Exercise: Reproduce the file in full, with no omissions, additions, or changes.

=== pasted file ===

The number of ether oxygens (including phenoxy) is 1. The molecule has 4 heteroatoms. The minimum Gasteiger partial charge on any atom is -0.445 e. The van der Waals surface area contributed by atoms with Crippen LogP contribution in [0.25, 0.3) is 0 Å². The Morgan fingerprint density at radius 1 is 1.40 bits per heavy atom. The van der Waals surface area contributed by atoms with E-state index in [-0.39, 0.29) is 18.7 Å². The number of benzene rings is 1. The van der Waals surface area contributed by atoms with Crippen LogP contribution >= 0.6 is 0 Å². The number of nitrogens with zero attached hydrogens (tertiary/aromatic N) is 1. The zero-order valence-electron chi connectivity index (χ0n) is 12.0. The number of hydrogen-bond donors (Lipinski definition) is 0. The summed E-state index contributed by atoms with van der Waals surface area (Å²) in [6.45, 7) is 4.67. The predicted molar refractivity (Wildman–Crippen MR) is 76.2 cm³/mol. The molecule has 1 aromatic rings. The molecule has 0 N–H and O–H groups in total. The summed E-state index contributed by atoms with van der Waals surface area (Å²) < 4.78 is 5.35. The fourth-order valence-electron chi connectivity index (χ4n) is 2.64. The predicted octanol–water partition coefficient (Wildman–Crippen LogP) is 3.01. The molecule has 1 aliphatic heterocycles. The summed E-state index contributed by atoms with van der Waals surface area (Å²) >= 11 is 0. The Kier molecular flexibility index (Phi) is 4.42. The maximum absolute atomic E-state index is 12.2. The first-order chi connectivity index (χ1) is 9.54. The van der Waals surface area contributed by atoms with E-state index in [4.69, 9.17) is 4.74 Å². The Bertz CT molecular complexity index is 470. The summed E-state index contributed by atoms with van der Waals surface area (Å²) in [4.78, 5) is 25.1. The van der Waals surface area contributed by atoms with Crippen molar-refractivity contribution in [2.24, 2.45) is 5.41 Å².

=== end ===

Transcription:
The number of ether oxygens (including phenoxy) is 1. The molecule has 4 heteroatoms. The minimum Gasteiger partial charge on any atom is -0.445 e. The van der Waals surface area contributed by atoms with Crippen LogP contribution in [0.25, 0.3) is 0 Å². The Morgan fingerprint density at radius 1 is 1.40 bits per heavy atom. The van der Waals surface area contributed by atoms with E-state index in [-0.39, 0.29) is 18.7 Å². The number of benzene rings is 1. The van der Waals surface area contributed by atoms with Crippen LogP contribution >= 0.6 is 0 Å². The number of nitrogens with zero attached hydrogens (tertiary/aromatic N) is 1. The zero-order valence-electron chi connectivity index (χ0n) is 12.0. The number of hydrogen-bond donors (Lipinski definition) is 0. The summed E-state index contributed by atoms with van der Waals surface area (Å²) in [6.45, 7) is 4.67. The predicted molar refractivity (Wildman–Crippen MR) is 76.2 cm³/mol. The molecule has 1 aromatic rings. The molecule has 0 N–H and O–H groups in total. The summed E-state index contributed by atoms with van der Waals surface area (Å²) < 4.78 is 5.35. The fourth-order valence-electron chi connectivity index (χ4n) is 2.64. The predicted octanol–water partition coefficient (Wildman–Crippen LogP) is 3.01. The molecule has 1 aliphatic heterocycles. The summed E-state index contributed by atoms with van der Waals surface area (Å²) >= 11 is 0. The Kier molecular flexibility index (Phi) is 4.42. The maximum absolute atomic E-state index is 12.2. The first-order chi connectivity index (χ1) is 9.54. The van der Waals surface area contributed by atoms with E-state index in [4.69, 9.17) is 4.74 Å². The Bertz CT molecular complexity index is 470. The summed E-state index contributed by atoms with van der Waals surface area (Å²) in [4.78, 5) is 25.1. The van der Waals surface area contributed by atoms with Crippen molar-refractivity contribution in [2.24, 2.45) is 5.41 Å².